Associate and Senior Fellow
Dr. Adil Najam is the inaugural dean of the Frederick S. Pardee School of Global Studies and Professor of International Relations, Earth & Environment, at Boston University. He was the Director of the Pardee Center for the Study of the Longer-Range Future from 2007-2011. He served as a Lead Author for the Intergovernmental Panel on Climate Change (IPCC), work for which the IPCC was awarded the 2007 Nobel Peace Prize along with Al Gore. Prof. Najam has also taught at MIT, University of Massachusetts and at the Fletcher School of Law and Diplomacy, Tufts University.
Prof. Adil Najam's research focused on issues of global public policy, especially those related to South Asia, Muslim countries, environment and development, and human well-being. He served as a Lead Author for the Third and Fourth Assessments of the Intergovernmental Panel on Climate Change (IPCC), work for which the IPCC was awarded the 2007 Nobel Peace Prize.
Prof. Najam has written nearly 100 scholarly papers and book chapters, and his recent books include: Pakistanis in America: Portrait of a Giving Community (2006); Trade and Environment Negotiations: A Resource Book (2006); Envisioning a Sustainable Development Agenda for Trade and Environment (2006); Environment, Development and Human Security: Perspectives from South Asia (2003).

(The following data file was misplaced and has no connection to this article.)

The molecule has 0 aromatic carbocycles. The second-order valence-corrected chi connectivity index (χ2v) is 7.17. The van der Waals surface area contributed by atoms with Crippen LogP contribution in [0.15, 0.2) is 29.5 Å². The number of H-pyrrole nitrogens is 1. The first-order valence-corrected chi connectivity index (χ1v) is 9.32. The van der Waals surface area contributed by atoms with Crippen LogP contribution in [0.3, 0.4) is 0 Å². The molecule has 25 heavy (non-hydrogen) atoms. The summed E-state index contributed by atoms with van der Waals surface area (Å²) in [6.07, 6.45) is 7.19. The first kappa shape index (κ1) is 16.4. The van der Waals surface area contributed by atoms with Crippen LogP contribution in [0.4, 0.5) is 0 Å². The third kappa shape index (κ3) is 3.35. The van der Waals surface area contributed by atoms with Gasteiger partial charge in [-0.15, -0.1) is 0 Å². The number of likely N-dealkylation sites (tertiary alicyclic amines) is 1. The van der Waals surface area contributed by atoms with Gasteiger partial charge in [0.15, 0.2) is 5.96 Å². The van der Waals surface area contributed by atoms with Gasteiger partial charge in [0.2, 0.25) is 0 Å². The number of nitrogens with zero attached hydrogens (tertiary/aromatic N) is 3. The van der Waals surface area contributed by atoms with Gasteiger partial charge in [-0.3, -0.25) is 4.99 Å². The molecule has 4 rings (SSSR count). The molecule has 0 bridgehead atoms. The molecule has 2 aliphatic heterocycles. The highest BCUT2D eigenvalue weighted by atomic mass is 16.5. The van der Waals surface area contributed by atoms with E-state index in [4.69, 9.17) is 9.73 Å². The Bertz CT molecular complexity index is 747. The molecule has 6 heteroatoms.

He is a past winner of MIT's Goodwin Medal for Effective Teaching, the Fletcher School Paddock Teaching Award, and the Stein Rokan Award of the International Political Science Association, the ARNOVA Emerging Scholar Award, and the Pakistan Television Medal for Outstanding Achievement. Prof. Najam also serves on the editorial boards of various scholarly publications, including Global Governance, Nonprofit and Voluntary Sector Quarterly, The Journal of Ecological Economics, Annual Editions: Environment, and The Encyclopedia of Earth. Prof. Najam is frequently interviewed by and writes for the popular media and is the founding editor of the blog Pakistaniat.com.
Adil Najam is an expert in international diplomacy and development. His research interests include sustainable development, Muslim and South Asian politics, environmental politics in developing countries, and philanthropy among immigrant communities in the United States. Much of his work has focused on longer-term global policy problems, especially those related to human well-being and sustainable development. He contributed to Pakistan's first environmental policy document, as well as to that country's report to the 1992 Rio Earth Summit, has worked closely with governments and civil society in both industrialized and developing countries, and regularly collaborates with the United Nations. Prof. Najam is also a Visiting Fellow at the Sustainable Development Policy Institute (SDPI).